Poor literacy and health literacy levels are barriers to proper health care across all clinical areas. This includes the informed consent process within clinical research, which is intended to protect the rights and welfare of subjects by educating them about their potential participation in a clinical trial.
According to the National Assessment of Adult Literacy, approximately 43% of American adults 16 years or older have ‘basic’ or ‘below basic’ literacy levels. It has been widely researched and acknowledged that the national average literacy level is well below that required to comprehend a typical IRB-approved informed consent. According to a recent study conducted at Duke University and UCLA, a typical ICF is at an approximately 11th grade reading level.
- The ICH E6 guideline states that:
“The language used in the oral and written information about the trial, including the written informed consent form, should be as non-technical as practical and should be understandable to the subject or the subject's legally acceptable representative and the impartial witness, where applicable.”
- In the United States, 21 CFR Part 50.20 states that:
“The information that is given to the subject or the representative shall be in language understandable to the subject or the representative.”
Clearly there is a gap between the readability of ICFs and reading abilities of many potential trial participants, which stands in the way of subjects’ understanding, enrollment, and follow-up throughout a study. ICFs are often too complex, especially when the study involves novel technologies or experimental treatments.
Many IRBs, research institutions, and related organizations now offer tools and support, most for free online, for creating ICFs that are readable to the general population. Sponsors strive to tailor their ICF templates for each study to include all required components and explain the risks and benefits in a straightforward way. Even at the site-compliance level, monitors often review approved ICFs for any omissions in required content.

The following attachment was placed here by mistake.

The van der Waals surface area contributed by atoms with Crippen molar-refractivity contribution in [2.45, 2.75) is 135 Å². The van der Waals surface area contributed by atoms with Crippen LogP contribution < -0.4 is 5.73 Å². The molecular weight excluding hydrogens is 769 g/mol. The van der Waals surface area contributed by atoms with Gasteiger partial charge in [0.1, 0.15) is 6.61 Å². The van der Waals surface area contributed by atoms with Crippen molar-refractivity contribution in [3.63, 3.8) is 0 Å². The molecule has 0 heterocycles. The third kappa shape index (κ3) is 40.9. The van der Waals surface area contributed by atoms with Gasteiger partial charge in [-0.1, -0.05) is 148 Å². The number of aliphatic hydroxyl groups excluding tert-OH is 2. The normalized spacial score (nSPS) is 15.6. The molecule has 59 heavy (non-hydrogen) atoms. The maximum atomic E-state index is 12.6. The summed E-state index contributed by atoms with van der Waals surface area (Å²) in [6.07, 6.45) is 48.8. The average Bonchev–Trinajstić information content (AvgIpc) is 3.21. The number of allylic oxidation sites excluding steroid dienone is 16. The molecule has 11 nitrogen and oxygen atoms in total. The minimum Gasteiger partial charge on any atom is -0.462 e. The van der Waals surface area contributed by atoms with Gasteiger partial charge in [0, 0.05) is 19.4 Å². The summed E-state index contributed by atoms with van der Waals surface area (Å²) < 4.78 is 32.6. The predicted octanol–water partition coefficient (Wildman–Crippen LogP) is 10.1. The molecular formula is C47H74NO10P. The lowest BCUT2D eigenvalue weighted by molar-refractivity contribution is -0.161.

In 2010, the Plain Writing Act was signed into effect by President Obama, requiring US federal agencies to use ‘plain language’ and to train employees in the use of ‘plain language.’ As a result, a multitude of additional tools and free training courses are provided online that can be used for making ICFs more readable.
- Group Health Research Institute
- Free online course: Program for Readability in Science and Medicine (PRISM) training
- PRISM Readability tool kit, including how to determine the reading level of your document and many examples of plain language specifically useful in ICF development (pdf)
- Agency for Healthcare Research and Quality (AHRQ)
- Informed Consent and Authorization Toolkit for Minimal Risk Research
- Templates: University of South Florida, Johns Hopkins University, Agency for Healthcare Research and Quality ( AHRQ)
- Guidelines: University of Illinois Chicago, AAMC
The problem is widely acknowledged, and now tools are readily available. At all levels of clinical research, it is our responsibility to protect and educate patients so that they can give truly informed consent.
What are your experiences with complex informed consents, or with improving their readability? Share with us in the comments section!
Photo Credit: Ava Weintraub Photography